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Hines v. Topher Realty, LLC

Supreme Court of Montana

March 13, 2018

ELIZABETH JANE HINES, Plaintiff and Appellant,
v.
TOPHER REALTY, LLC., Defendant and Appellee.

          Submitted on Briefs: January 10, 2018

         APPEAL FROM: District Court of the First Judicial District, In and For the County of Lewis and Clark, Cause No. ADV-2016-468 Honorable Mike Menahan, Presiding Judge

          For Appellant: Teal Mittelstadt, Attorney at Law, Helena, Montana

          For Appellee: Gregory A. Van Horssen, Van Horssen Law & Government, PLLC, Helena, Montana

          OPINION

          Mike McGrath, Chief Justice

         ¶1 Elizabeth Jane Hines (Hines) appeals from the First Judicial District Court's order reversing the Justice Court's order which found Topher Realty LLC (Topher) failed to comply with § 70-25-201, MCA, and therefore, Hines was entitled to a return of her security deposit. We affirm.

         ¶2 We restate the issue on appeal as follows:

         Whether the landlord complied with the requirements of the Montana Residential Tenants' Security Deposits Act, Title 70, chapter 24, MCA, prior to deducting costs of cleaning from a vacating tenant's security deposit.

         FACTUAL AND PROCEDURAL BACKGROUND

         ¶3 On November 5, 2015, Hines provided Topher with a written thirty-day notice of her intent to vacate her rental property. The last day of her tenancy was December 5. In her letter, Hines requested Topher deduct the cost of carpet cleaning from her deposit, as she would not be cleaning the carpets. The next day, Topher sent Hines a parcel, which included a letter acknowledging the thirty-day notice and informing Hines that the property is to be cleaned and ready to re-rent on or before her move-out date of December 5. The letter informed Hines a move out inspection was scheduled for December 2.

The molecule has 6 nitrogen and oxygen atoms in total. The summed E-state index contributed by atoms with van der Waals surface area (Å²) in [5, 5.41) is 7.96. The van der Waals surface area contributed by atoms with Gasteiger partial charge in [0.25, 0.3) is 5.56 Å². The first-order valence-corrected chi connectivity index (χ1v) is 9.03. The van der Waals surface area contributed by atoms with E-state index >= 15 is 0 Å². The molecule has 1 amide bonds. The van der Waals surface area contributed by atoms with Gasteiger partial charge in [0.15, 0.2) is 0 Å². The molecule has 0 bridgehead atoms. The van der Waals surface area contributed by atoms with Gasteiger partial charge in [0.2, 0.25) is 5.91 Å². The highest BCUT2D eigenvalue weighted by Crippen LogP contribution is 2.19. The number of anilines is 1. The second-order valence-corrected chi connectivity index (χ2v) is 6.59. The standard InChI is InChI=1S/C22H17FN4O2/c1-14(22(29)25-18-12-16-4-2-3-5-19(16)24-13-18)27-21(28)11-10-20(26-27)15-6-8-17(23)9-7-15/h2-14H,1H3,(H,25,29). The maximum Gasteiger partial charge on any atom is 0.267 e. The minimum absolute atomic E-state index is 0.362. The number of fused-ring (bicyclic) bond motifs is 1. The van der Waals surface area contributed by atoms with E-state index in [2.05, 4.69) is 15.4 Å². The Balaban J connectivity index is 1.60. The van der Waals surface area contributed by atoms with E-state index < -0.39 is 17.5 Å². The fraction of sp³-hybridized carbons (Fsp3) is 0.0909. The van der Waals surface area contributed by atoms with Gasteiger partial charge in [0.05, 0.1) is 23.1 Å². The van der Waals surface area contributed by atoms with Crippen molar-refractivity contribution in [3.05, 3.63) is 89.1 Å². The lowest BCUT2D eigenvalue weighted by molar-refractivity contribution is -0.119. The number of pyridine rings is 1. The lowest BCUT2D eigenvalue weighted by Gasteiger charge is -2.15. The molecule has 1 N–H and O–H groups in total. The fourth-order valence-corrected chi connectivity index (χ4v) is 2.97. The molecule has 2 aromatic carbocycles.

¶4 The parcel included three other documents: "tips for cleaning, " "move out appointment paperwork, " and "move out cleaning checklist." The documents gave tips for cleaning, a generalized list of what needed to be cleaned prior to vacating the premises, and what cleaning products work best in each area of the home. The move-out cleaning checklist stated that after the inspection Hines would be provided twenty-four hours or until her move out date to complete any cleaning still necessary. Two out of the three documents stated that the property must be cleaned and returned in the same or better condition than Hines received it; if cleaning was not done or was unsatisfactory, a cleaning service would be hired at $45 per hour, and that the cost would be treated as damages and deducted from the deposit.

         ¶5 On December 2, Topher's agent, Cindy Austin (Austin) arrived at Hines's rental to conduct the inspection. Austin gave Hines another copy of the generic "move out cleaning checklist, " which again provided her with the information that she would have twenty-four hours from the inspection date to complete the cleaning, and if items on the checklist were not completed, Topher would hire a company to clean, and that expense would be taken out of the tenant's deposit. As Austin assessed the apartment, she filled out a preprinted written cleaning checklist, indicating which items had been cleaned with a mark. The only items checked off the list were the windows and sills. Hines and Austin both signed the paperwork; Hines was provided a copy. Later, Hines testified that she received the cleaning checklist filled out by Austin, but that she had not completed cleaning prior to the December 2 meeting. On December 5, Hines dropped the keys to her rental property into Topher's drop box.

         ¶6 On December 14, Austin went to the rental property and discovered the property had not been cleaned in accordance with the checklist. Austin hired a company to do the cleaning. On January 4, 2016, Topher mailed Hines a statement of deductions from the security deposit. The statement showed that Hines had a $1, 075 security deposit, that $85 was deducted for repair of a window, $150 was deducted for carpet cleaning, and $314.02 was deducted for general cleaning. Topher refunded Hines $525.98.

         ¶7 Hines filed an action in Justice Court asserting Topher improperly withheld the security deposit in violation of § 70-25-201(3), MCA. The Justice Court found Topher had violated the statute. Topher appealed and the District Court ...


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